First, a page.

Friday, April 17, 2009

Tea Party: Raleigh

Deficits are Future Taxes

"I thought he was a zombie, your honor"

Woody Harrelson attacks a zombie in an airport.

Woody Harrelson defended his clash with a photographer at a New York airport Wednesday night as a case of mistaken identity -- he says he mistook the cameraman for a zombie.

The TMZ photographer filed a complaint with police claiming the actor damaged his camera and pushed him in the face at La Guardia Airport, according to an airport spokesman.

"We're looking into this allegation and if it's warranted, we'll turn it over to the proper authorities," said Port Authority of New York and New Jersey spokesman Ron Marsico.

The photographer, who was not identified, captured the encounter on a small camera after his larger one was broken.

Harrelson, who is being sued by another TMZ photographer for an alleged assault in 2006, did not deny his involvement.

"I wrapped a movie called 'Zombieland,' in which I was constantly under assault by zombies, then flew to New York, still very much in character," Harrelson said in a statement issued Friday by his publicist.

"With my daughter at the airport I was startled by a paparazzo, who I quite understandably mistook for a zombie," he said.

Well, yes, once he explains it, it makes perfect sense.

(Nod to Lord Sutch, as always)

A Burr Under His Saddle, for 2010

I think that Burr is dead, if the Dems play this right.

Did you see this? I mean, did you SEE IT?

When the banking crisis hit last fall, U.S. Sen. Richard Burr told his wife to take as much money from the ATM as she could.

It's an anecdote that Burr, a Winston-Salem Republican, has told for a while when talking about the nation's financial woes. But after he used it in a speech Monday before the Henderson County Chamber of Commerce, it began to ripple across the political world.

In the 40-minute speech, Burr told an audience of about 70 business executives about the recent banking crisis and the federal government's response. He said he was so spooked after a briefing in Washington last fall that he called his wife, Brooke, back in North Carolina.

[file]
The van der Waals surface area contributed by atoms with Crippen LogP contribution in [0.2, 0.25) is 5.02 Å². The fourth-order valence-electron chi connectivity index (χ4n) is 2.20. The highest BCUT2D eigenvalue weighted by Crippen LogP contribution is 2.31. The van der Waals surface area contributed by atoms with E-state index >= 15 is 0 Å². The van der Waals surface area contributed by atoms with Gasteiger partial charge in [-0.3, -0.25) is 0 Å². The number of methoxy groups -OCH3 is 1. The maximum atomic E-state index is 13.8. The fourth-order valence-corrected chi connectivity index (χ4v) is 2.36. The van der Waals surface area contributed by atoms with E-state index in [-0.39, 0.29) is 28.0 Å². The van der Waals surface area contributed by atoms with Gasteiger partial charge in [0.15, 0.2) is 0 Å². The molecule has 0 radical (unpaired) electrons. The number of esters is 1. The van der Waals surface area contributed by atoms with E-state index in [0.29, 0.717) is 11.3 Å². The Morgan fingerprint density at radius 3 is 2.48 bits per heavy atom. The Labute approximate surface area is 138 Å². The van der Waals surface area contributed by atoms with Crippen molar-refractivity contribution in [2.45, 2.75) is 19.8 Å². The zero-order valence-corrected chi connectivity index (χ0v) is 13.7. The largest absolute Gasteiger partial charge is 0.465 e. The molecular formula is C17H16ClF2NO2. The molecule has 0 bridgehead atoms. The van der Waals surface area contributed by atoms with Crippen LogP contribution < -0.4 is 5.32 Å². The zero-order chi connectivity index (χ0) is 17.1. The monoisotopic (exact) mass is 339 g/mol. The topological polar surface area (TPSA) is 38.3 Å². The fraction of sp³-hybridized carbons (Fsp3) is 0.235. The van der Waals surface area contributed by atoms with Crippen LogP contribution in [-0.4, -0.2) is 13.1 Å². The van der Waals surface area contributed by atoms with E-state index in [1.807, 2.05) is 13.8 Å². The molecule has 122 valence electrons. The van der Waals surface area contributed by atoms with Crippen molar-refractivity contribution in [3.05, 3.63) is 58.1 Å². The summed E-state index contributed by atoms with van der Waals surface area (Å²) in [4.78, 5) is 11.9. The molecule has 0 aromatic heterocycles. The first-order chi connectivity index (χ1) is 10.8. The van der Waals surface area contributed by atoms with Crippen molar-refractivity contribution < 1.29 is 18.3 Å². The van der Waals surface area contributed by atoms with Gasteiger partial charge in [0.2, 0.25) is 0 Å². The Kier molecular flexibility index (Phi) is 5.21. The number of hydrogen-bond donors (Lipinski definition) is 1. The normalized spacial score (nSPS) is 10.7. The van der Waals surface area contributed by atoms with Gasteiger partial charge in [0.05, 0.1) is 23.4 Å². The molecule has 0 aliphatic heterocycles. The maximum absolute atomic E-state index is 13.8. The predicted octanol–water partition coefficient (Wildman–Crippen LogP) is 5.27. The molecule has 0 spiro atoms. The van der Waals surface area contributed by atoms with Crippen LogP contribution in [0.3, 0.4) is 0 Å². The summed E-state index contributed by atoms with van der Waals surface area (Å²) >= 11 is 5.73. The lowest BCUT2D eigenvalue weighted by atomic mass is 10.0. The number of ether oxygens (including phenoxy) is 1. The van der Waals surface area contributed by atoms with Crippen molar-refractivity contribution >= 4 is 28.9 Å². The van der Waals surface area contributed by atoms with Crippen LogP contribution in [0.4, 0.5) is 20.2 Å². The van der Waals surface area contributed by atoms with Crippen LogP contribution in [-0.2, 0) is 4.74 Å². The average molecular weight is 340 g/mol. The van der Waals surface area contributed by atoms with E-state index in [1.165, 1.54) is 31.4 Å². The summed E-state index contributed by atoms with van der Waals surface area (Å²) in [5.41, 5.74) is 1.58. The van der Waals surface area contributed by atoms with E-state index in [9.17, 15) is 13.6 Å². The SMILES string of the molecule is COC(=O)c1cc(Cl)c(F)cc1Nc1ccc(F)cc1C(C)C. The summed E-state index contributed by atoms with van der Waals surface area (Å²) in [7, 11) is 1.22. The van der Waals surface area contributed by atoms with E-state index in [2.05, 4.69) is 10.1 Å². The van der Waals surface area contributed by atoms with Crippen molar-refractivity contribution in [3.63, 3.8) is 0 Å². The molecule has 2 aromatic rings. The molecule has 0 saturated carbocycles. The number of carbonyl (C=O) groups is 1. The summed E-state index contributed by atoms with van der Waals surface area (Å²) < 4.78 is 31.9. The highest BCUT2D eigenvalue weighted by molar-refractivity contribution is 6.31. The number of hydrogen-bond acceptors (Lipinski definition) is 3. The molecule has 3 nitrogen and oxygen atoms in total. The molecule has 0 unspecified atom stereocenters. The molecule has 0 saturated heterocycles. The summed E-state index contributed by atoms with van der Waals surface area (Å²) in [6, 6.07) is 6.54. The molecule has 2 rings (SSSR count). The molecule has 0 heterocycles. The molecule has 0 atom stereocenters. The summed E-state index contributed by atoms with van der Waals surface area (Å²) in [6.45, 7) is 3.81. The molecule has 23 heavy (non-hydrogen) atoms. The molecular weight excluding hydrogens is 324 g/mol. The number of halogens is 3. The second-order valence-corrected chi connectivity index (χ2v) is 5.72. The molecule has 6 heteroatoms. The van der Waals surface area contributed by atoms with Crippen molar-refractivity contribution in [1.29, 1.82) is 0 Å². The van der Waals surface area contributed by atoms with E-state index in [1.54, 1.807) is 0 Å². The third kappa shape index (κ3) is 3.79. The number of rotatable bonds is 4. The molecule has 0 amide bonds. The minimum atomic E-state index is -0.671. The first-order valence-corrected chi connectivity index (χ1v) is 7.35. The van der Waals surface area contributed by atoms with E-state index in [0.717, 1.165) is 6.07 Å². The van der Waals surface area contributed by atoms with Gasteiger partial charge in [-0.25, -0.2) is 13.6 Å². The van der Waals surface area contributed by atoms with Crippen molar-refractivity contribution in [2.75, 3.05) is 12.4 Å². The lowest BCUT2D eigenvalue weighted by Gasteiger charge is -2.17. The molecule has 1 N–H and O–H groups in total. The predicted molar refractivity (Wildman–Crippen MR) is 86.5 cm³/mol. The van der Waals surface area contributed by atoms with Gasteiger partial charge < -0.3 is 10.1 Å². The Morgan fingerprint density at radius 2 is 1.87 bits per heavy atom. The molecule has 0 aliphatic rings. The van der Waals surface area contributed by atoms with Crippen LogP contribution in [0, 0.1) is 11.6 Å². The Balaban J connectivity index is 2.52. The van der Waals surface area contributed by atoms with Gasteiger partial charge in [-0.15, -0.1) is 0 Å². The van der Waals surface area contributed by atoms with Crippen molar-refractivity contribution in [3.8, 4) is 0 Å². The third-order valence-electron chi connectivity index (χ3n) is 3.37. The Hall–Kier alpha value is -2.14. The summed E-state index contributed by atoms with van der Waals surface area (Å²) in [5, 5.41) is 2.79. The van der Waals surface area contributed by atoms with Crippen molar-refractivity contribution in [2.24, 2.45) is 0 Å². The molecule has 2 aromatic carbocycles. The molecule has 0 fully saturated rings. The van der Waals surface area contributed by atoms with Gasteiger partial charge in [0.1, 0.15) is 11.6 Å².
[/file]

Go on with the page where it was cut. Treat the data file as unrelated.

I mean, here's a guy on the Banking Committee, with better access, to better info, sooner, than the rest of us.

And his response to a crisis is to make a private call to his wife, to empty the bank account?

Suppose for a moment that he thought that if EVERYONE knew what he knew, then they would want to bail out of the banking system, also. He kept the info secret, until he was sure that HIS OWN cash was safe?

Thanks, Senator. Thanks very much, for all your f***ing help.

( are THE man)

It's Not Theft, If You are Elected

"If I'm corrupt, it's because I take care of my district." [Rep. John
Murtha (D-PA


When Misconduct Goes Unnoticed: The Acceptability of Gradual Erosion
in Others' Unethical Behavior

Francesca Gino & Max Bazerman
Journal of Experimental Social Psychology, forthcoming

Four laboratory studies show that people are more likely to accept others' unethical behavior when ethical degradation occurs slowly rather than in one abrupt shift. Participants served in the role of watchdogs charged with catching instances of cheating. The watchdogs in our studies were less likely to criticize the actions of others when their behavior eroded gradually, over time, rather than in one abrupt shift. We refer to this phenomenon as the slippery slope effect. Our studies also demonstrate that at least part of this effect can be attributed to implicit biases that result in a failure to notice ethical erosion when it occurs slowly. Broadly, our studies provide evidence as to when and why people accept cheating by others and examine the conditions under which the slippery slope effect occur.